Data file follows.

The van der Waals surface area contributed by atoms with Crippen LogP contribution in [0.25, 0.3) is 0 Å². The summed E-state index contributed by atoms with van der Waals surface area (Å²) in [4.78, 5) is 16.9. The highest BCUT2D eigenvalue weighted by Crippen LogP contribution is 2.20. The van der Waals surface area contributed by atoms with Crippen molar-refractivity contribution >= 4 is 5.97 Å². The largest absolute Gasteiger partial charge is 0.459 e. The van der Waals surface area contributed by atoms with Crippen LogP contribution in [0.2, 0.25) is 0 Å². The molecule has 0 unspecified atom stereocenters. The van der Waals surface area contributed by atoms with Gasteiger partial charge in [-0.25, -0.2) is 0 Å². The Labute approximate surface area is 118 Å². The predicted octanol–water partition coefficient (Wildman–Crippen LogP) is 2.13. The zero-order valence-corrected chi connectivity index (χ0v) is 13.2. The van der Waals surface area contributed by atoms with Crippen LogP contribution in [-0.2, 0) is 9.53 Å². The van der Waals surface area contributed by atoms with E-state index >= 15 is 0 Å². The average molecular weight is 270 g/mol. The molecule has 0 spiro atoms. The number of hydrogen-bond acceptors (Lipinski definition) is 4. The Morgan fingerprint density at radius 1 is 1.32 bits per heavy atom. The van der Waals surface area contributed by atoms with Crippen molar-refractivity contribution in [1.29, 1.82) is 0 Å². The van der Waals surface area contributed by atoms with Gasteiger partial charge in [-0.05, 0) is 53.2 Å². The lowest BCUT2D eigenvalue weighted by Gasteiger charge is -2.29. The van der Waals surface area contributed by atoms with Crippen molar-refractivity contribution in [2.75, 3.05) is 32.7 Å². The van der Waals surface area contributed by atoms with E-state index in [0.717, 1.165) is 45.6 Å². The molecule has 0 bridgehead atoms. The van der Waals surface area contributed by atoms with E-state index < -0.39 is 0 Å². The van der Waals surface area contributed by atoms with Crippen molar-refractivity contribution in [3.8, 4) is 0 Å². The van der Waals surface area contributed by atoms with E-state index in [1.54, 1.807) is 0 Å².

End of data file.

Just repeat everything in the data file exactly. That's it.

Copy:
The van der Waals surface area contributed by atoms with Crippen LogP contribution in [0.25, 0.3) is 0 Å². The summed E-state index contributed by atoms with van der Waals surface area (Å²) in [4.78, 5) is 16.9. The highest BCUT2D eigenvalue weighted by Crippen LogP contribution is 2.20. The van der Waals surface area contributed by atoms with Crippen molar-refractivity contribution >= 4 is 5.97 Å². The largest absolute Gasteiger partial charge is 0.459 e. The van der Waals surface area contributed by atoms with Crippen LogP contribution in [0.2, 0.25) is 0 Å². The molecule has 0 unspecified atom stereocenters. The van der Waals surface area contributed by atoms with Gasteiger partial charge in [-0.25, -0.2) is 0 Å². The Labute approximate surface area is 118 Å². The predicted octanol–water partition coefficient (Wildman–Crippen LogP) is 2.13. The zero-order valence-corrected chi connectivity index (χ0v) is 13.2. The van der Waals surface area contributed by atoms with Crippen LogP contribution in [-0.2, 0) is 9.53 Å². The van der Waals surface area contributed by atoms with E-state index >= 15 is 0 Å². The average molecular weight is 270 g/mol. The molecule has 0 spiro atoms. The number of hydrogen-bond acceptors (Lipinski definition) is 4. The Morgan fingerprint density at radius 1 is 1.32 bits per heavy atom. The van der Waals surface area contributed by atoms with Crippen molar-refractivity contribution in [1.29, 1.82) is 0 Å². The van der Waals surface area contributed by atoms with Gasteiger partial charge in [-0.05, 0) is 53.2 Å². The lowest BCUT2D eigenvalue weighted by Gasteiger charge is -2.29. The van der Waals surface area contributed by atoms with Crippen molar-refractivity contribution in [2.75, 3.05) is 32.7 Å². The van der Waals surface area contributed by atoms with E-state index in [0.717, 1.165) is 45.6 Å². The molecule has 0 bridgehead atoms. The van der Waals surface area contributed by atoms with E-state index < -0.39 is 0 Å². The van der Waals surface area contributed by atoms with Crippen molar-refractivity contribution in [3.8, 4) is 0 Å². The van der Waals surface area contributed by atoms with E-state index in [1.54, 1.807) is 0 Å².